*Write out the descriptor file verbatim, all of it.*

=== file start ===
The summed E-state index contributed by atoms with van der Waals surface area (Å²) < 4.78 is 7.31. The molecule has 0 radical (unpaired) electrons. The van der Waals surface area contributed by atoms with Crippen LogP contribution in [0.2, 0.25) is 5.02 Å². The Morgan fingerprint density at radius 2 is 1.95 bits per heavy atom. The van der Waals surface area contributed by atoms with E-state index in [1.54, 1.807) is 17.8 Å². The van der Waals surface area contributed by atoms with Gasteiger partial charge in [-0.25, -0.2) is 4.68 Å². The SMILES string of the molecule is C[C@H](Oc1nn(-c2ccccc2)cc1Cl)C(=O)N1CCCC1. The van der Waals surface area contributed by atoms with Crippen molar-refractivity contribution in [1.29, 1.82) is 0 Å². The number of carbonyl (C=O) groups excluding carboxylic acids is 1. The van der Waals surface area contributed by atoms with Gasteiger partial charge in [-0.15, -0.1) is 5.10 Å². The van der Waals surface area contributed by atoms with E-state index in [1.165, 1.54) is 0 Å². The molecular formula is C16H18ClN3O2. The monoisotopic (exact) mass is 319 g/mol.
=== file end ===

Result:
The summed E-state index contributed by atoms with van der Waals surface area (Å²) < 4.78 is 7.31. The molecule has 0 radical (unpaired) electrons. The van der Waals surface area contributed by atoms with Crippen LogP contribution in [0.2, 0.25) is 5.02 Å². The Morgan fingerprint density at radius 2 is 1.95 bits per heavy atom. The van der Waals surface area contributed by atoms with E-state index in [1.54, 1.807) is 17.8 Å². The van der Waals surface area contributed by atoms with Gasteiger partial charge in [-0.25, -0.2) is 4.68 Å². The SMILES string of the molecule is C[C@H](Oc1nn(-c2ccccc2)cc1Cl)C(=O)N1CCCC1. The van der Waals surface area contributed by atoms with Crippen molar-refractivity contribution in [1.29, 1.82) is 0 Å². The number of carbonyl (C=O) groups excluding carboxylic acids is 1. The van der Waals surface area contributed by atoms with Gasteiger partial charge in [-0.15, -0.1) is 5.10 Å². The van der Waals surface area contributed by atoms with E-state index in [1.165, 1.54) is 0 Å². The molecular formula is C16H18ClN3O2. The monoisotopic (exact) mass is 319 g/mol.